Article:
At 6-foot-5, Georgia Tech football legend and NFL Hall of Famer Calvin “Megatron” Johnson bends down to be eye-to-eye with some of his new young fans.
The Georgia Tech record-holder and retired Detroit Lions’ wide receiver gives autographs, poses for pictures, and hands out ducks to some patients at the Aflac Cancer and Blood Disorders Center at Children’s Healthcare of Atlanta.
Credit: Natrice Miller/AJC
Credit: Natrice Miller/AJC
Johnson, 37, has a full day ahead of him. It’s Sept. 1, and later in the day, he’ll be cheering on his Yellow Jackets as they take on the Louisville (Ky.) Cardinals in college football’s premier kickoff event, hosted formerly by Chick-fil-A and now Aflac.
At this moment, Johnson is focused on 15 children, including Nathan Carter, 12, who are patients at the AFLAC Cancer and Blood Disorder Center and battling cancer, sickle cell disease, and other blood disorders.
“Nathan’s eyes popped open when he heard Calvin talking,” said Tony Carter of Bremen, Nathan’s grandfather. “It felt good to meet the Hall of Famer in person.”
Johnson retired from pro football in 2015 after nine seasons with the Detroit Lions. He is considered one of the best, if not the best, to ever play for Tech, with a record 178 receptions and 28 touchdowns. He was a first-ballot NFL Hall of Fame inductee in 2021 and a College Football Hall of Fame inductee in 2018.
Johnson has never forgotten either of the cities that helped him parlay talent into success and millions of dollars. (He has homes in both cities.)
And he’s kept a commitment he made a year after he was drafted into the NFL to create a nonprofit and pay it forward, said his mother, Arica Johnson of Fayette County.
An ordained minister and educator, she said her son is a person of faith and takes to heart the teachings of Luke 12:48, translated: “To whom much is given, much is required.”
Arica Johnson serves as vice president and treasurer of the foundation that bears her son’s name and has multiple missions, all geared toward uplifting others. The whole family is involved – Johnson, his wife, mother, father and three siblings.
No one in the family accepts money for their work with the foundation. And young people who participate in life-skills conferences, annual football camps and other foundation events do so at no cost to them.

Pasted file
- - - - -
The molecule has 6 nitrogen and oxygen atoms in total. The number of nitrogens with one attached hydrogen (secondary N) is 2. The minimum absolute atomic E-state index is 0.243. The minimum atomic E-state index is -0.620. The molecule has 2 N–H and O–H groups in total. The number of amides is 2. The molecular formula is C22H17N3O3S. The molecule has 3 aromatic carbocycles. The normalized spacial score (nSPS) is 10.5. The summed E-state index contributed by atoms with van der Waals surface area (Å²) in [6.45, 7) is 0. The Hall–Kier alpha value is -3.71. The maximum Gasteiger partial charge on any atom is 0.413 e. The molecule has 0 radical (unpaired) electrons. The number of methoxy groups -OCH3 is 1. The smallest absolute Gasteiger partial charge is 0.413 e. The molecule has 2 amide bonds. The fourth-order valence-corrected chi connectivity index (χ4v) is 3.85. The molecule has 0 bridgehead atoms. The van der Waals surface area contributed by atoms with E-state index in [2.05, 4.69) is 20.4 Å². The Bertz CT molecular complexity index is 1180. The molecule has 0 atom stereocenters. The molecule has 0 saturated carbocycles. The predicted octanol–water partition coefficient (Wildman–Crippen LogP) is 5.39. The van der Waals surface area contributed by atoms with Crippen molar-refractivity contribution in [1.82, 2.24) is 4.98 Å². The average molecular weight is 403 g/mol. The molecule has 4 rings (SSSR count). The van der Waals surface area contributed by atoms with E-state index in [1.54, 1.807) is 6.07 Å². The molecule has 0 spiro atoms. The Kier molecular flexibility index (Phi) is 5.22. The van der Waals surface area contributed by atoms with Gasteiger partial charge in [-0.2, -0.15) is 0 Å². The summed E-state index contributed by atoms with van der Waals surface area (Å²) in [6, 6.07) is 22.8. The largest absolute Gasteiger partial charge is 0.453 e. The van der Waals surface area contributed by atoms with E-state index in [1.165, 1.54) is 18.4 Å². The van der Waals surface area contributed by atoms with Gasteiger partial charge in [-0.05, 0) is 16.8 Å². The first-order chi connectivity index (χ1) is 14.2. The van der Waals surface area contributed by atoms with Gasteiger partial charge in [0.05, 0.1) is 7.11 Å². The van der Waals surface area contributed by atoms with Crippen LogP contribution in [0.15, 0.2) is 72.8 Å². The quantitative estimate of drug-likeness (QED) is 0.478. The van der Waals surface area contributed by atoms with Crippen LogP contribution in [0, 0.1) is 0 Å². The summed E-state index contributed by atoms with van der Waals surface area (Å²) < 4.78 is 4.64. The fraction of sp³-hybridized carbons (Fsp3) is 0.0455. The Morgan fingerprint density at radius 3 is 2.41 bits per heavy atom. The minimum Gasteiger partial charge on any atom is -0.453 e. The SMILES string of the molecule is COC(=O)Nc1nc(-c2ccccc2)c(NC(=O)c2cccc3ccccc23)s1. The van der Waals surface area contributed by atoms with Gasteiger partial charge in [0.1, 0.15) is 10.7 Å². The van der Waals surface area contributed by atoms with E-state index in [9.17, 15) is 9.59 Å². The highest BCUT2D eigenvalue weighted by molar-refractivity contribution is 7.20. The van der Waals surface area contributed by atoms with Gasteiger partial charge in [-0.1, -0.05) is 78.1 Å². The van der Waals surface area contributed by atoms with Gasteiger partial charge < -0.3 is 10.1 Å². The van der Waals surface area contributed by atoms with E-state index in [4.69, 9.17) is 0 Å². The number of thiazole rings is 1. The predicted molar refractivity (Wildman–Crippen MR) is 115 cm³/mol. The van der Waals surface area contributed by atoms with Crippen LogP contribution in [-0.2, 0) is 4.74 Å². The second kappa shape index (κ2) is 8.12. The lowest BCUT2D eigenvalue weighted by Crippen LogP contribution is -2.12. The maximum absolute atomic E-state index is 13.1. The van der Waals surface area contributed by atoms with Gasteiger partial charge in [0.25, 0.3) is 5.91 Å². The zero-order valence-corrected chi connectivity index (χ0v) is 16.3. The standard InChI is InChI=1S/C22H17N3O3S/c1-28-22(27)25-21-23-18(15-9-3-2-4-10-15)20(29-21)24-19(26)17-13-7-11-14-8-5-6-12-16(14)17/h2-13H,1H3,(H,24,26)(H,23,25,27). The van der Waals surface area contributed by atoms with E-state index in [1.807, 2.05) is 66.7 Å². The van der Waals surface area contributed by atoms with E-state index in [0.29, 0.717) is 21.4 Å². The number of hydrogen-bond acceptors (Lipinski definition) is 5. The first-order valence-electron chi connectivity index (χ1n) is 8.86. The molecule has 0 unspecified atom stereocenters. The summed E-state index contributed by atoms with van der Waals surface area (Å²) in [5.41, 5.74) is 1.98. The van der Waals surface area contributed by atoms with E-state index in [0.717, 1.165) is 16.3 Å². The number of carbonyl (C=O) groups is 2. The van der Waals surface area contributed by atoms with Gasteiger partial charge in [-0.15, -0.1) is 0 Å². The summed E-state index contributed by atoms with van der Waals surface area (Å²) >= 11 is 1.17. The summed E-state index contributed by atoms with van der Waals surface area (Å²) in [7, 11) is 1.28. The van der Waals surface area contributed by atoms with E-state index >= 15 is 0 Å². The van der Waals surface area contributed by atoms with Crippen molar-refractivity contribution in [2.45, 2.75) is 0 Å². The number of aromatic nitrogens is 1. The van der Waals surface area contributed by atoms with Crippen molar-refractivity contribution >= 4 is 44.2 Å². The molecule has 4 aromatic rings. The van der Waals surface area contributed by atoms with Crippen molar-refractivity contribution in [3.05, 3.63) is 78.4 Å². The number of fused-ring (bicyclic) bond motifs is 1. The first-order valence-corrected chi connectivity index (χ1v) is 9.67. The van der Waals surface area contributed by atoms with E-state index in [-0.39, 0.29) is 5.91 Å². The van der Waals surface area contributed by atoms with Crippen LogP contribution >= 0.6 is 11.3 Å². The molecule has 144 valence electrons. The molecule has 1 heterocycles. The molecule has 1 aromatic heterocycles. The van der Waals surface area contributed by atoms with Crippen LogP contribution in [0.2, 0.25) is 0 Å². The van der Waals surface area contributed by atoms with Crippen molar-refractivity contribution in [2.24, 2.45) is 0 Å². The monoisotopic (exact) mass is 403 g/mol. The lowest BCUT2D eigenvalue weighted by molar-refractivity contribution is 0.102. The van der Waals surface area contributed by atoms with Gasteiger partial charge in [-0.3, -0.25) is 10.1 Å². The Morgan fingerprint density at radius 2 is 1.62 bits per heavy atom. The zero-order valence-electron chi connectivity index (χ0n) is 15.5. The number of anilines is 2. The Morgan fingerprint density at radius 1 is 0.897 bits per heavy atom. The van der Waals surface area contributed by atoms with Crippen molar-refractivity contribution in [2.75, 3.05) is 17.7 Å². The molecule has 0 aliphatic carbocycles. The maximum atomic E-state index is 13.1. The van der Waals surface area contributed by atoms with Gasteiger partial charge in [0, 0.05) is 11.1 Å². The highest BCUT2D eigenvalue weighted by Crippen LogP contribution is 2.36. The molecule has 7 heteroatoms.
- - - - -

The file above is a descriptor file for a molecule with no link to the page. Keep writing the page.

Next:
Some of Johnson’s former NFL colleagues volunteer for the conferences and the camps, held annually in Detroit and in metro Atlanta at Johnson’s alma mater, Sandy Creek High School in Tyrone, a small town in Fayette County.
The goal of the conferences is to work with at-risk youngsters to “change their mindset from struggle to goal setting and become productive members of society,” Johnson said.
His foundation has given scholarships to 84 youngsters who want to play college sports but did not receive full scholarships. All the scholarship recipients have gone on to graduate, and most come back to volunteer with the foundation, Arica Johnson said.
The nonprofit has fed the homeless, provided school backpacks to at-risk children, held toy drives for more than 200 youngsters in Detroit and Atlanta who are either homeless or have a parent in prison, and given Johnson the opportunity to visit Children’s and other hospitals to raise sick patients’ spirits.
One of the foundation’s priorities is dear to the Johnson family’s heart. It involves fundraising for pancreatic cancer research and giving scholarships to students who have that type of research as a career goal. Both are tributes to his mother’s survivorship.
Several years ago, Arica Johnson fell, heading to the airport after a Lions game in Philadelphia. Doctors initially thought that she had a sprained rib cage. Further tests brought devastating news: she had pancreatic cancer that had metastasized. But, later, “an angel doctor” at Johns Hopkins University found and successfully removed the head of her pancreas that contained a cancerous tumor, she said.
“We went purple after that,” said Calvin Johnson, referring to the international symbol of advocates for a cure for one of the deadliest cancers.
He said he’s very interested in the work that Aflac Cancer and Blood Disorder Center is doing, given his mother’s cancer and his concern about sickle cell disease in the Black community, particularly in the South. Johnson, his wife, and mother are silent carriers of the sickle cell trait, he said.
“It really sparked my interest in what they’re doing [at Aflac] especially when I see they are looking out for those who can’t look out for themselves,” Johnson said.
Aflac President Virgil Miller said his company has contributed $170 million to the Aflac Cancer and Blood Disorder Center since 1995. The center treats about 8,900 children with cancer every year and about 2,000 others through its sickle cell program, the largest pediatric program of its kind in America, Miller said.
A week after Johnson’s visit to Children’s, staff, patients, and families were still talking about meeting the football legend, said Meg Echausse, a clinical educator at Aflac Cancer and Blood Disorder Center.
Nathan’s grandfather, Carter, was one of those still savoring the moment. He’s been by Nathan’s side through his nearly three years of treatment for acute lymphoblastic leukemia, remission, and then the cancer’s recent return.
“It made me want to cry,” Carter said of Johnson’s visit to the children. “It is so wonderful. It shows people still care.”
HOW TO HELP
To learn more about Johnson’s charitable work, go to Calvin Johnson Jr. Foundation at calvinjohnsonjrfoundation.com
To learn more about the Aflac Cancer and Blood Disorders Center at Children’s Healthcare of Atlanta, go to Pediatric Cancer and Blood Disorders | Children’s Healthcare of Atlanta at choa.org